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20th Vocabulary

20th Vocabulary - Jackie Robinson The man cracked the...

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Jackie Robinson : The man cracked the racial barrier in big-league baseball when the Brooklyn Dodgers signed him in 1947. He also wrote a syndicated newspaper column for a number of years, in which he was an outspoken supporter of both Martin Luther King Jr. and less so Malcolm X. Elvis Presley : A white singer born in 1935 in Tupelo, Mississippi. Fusing rhythm with bluegrass and country styles, Elvis created a new musical category called rock and roll. With his fleshy face, pouting lips, and sexually suggestive movements, he was the “King” of Rock and Roll. The Weavers : Were an immensely popular and influential folk music quartet from Greenwich Village, New York, United States. They sang traditional folk songs from around the world, as well as blues, folk, gospel music, children's songs, labor songs. and ballads from the U.S., selling millions of records at the height of their popularity. They inspired the commercial "folk boom" that followed them in the 1950s and 1960s. Miles Davis : Was one of the most distinguished jazz musicians of the latter half of the 20th century. A trumpeter, bandleader and composer, Davis was at the forefront of almost every major development in jazz from World War II to the 1990s. He played on various early bebop records and recorded one of the first cool jazz records. He was partially responsible for the development of modal jazz, and jazz fusion arose from his work with other musicians in the late 1960s and early 1970s. As an increasingly well-paid and fashionably-dressed jazz musician, Davis was also a symbol of jazz music's commercial potential. J.D. Salinger : This man painted an unforgettable portrait of a sensitive, upper-class, Anglo Saxon adolescent in Catcher in the Rye. A major theme in Salinger's work is the strong yet delicate mind of "disturbed" adolescents, and the redemptive capacity of children in the lives of such young men. Salinger is also known for his reclusive nature. The Beat Generation : is a film by MGM starring Steve Cochran and Mamie Van Doren. It is a sensationalistic interpretation of the beatnik culture of the "beat generation" (and is sometimes considered one of the very last films noir to be produced.) The movie was also shown under the title This Rebel Age. Jack Kerouac : Voiced dark disillusion with the materialistic pursuits and “establishment” arrogance in the Eisenhower era. While enjoying popularity but little critical success during his own lifetime, Kerouac is now considered one of America's most important and influential authors. The spontaneous, confessional prose style inspired other writers and musicians.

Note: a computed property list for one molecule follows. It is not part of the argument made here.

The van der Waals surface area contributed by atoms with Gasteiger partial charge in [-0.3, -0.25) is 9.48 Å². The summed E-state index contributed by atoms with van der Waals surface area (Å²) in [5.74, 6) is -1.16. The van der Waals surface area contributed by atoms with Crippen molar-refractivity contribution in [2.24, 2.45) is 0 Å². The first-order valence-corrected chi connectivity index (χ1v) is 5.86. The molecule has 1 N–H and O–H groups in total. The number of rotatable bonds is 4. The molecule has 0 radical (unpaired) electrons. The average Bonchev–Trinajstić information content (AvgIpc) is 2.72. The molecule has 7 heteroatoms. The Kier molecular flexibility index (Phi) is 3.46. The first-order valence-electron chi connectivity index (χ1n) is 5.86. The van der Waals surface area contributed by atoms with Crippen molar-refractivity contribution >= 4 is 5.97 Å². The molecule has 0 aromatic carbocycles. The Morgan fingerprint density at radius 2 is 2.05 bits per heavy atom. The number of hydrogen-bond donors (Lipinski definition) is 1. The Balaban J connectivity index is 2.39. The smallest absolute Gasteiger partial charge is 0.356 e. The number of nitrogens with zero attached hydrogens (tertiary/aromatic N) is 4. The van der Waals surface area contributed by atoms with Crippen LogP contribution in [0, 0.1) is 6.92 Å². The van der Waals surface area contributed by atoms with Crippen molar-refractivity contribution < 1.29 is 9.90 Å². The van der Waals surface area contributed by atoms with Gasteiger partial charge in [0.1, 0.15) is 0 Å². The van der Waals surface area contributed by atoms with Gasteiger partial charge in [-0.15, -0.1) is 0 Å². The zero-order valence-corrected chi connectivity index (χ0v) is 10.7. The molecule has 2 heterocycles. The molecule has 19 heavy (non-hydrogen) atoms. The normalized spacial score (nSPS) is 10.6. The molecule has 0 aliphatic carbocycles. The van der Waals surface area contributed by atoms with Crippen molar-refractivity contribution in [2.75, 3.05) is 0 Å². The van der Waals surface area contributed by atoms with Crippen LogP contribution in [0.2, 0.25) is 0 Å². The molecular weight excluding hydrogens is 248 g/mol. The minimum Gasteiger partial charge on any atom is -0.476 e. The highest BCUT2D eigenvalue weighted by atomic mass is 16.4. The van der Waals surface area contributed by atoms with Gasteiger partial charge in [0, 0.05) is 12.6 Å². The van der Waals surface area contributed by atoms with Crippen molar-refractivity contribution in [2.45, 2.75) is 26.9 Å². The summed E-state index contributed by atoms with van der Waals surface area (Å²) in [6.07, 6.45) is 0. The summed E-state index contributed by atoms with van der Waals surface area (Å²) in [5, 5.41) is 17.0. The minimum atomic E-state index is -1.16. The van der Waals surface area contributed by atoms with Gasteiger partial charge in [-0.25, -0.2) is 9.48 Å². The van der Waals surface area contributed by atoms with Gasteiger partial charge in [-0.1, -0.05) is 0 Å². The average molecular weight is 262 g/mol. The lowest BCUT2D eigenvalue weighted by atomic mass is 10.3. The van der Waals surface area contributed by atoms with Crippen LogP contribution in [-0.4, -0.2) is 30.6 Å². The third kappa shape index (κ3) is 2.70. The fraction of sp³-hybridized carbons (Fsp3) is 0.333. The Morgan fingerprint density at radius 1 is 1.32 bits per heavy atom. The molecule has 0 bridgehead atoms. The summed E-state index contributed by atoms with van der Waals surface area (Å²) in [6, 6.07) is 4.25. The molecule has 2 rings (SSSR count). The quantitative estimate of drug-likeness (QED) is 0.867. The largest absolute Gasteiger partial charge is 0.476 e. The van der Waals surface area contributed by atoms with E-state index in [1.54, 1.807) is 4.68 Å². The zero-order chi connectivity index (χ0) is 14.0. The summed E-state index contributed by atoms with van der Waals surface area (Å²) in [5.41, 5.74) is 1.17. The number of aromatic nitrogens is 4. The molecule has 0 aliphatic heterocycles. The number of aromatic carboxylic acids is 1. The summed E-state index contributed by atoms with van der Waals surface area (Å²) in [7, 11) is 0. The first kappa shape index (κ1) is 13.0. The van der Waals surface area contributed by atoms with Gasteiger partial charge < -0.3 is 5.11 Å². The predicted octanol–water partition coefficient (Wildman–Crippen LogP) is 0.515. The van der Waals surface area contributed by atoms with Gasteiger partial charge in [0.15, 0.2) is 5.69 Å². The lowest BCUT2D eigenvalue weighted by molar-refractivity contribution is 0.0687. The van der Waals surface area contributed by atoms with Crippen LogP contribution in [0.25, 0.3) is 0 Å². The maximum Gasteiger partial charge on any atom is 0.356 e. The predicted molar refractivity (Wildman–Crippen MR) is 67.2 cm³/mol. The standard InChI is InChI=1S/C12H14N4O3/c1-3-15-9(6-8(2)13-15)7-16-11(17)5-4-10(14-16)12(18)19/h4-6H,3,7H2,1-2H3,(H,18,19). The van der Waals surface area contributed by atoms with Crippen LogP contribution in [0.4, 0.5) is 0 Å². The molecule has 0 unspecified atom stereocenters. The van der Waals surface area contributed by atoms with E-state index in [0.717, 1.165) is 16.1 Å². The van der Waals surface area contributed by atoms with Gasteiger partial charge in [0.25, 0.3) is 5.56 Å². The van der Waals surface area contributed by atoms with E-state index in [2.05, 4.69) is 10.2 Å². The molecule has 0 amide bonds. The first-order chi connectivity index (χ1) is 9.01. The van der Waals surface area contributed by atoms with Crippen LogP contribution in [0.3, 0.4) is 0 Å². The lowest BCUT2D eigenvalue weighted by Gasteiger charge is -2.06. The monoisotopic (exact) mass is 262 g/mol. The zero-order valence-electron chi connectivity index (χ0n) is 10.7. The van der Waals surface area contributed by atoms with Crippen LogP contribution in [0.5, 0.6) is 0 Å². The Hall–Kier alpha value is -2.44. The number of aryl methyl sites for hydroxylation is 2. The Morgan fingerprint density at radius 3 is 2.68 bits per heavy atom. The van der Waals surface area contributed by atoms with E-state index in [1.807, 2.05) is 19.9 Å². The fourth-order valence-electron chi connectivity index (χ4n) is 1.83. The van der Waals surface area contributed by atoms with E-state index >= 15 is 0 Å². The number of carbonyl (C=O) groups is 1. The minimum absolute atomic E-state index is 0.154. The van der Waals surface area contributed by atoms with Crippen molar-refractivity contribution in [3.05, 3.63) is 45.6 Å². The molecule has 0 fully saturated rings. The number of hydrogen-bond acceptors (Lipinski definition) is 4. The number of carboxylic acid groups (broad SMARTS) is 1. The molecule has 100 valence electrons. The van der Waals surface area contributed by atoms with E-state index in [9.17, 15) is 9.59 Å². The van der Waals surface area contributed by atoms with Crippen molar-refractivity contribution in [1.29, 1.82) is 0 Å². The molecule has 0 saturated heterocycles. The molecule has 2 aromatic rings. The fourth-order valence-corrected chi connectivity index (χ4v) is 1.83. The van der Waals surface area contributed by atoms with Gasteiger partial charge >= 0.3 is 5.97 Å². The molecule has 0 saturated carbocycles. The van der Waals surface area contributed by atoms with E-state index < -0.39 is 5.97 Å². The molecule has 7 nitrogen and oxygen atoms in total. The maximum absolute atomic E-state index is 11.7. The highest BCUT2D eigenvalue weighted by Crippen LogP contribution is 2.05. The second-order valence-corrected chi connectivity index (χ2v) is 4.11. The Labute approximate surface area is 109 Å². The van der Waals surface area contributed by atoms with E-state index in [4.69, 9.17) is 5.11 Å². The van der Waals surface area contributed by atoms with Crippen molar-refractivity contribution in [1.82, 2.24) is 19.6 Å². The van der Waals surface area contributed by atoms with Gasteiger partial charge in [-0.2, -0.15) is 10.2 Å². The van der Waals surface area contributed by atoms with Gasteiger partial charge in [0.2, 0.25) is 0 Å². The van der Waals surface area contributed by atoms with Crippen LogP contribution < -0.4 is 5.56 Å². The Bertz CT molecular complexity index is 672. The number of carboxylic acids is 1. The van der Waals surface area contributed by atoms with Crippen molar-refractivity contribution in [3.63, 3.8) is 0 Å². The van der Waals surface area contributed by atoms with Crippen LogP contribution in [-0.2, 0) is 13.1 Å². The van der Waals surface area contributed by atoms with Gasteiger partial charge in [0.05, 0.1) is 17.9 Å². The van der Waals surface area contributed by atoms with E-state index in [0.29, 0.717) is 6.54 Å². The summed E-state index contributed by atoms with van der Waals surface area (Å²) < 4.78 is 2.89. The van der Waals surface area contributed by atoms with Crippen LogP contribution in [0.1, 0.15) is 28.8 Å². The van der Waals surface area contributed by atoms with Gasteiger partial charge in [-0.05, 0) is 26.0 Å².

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Dean Acheson : as United States Secretary of State in the Truman Administration, he played a central role in defining American foreign policy for the Cold War. He likewise played a central role in the creation of many important institutions including Lend Lease, the Truman Doctrine, the Marshall Plan, NATO, and the World Bank. His most famous decision was convincing the nation to intervene, in June 1950, in the Korean War.
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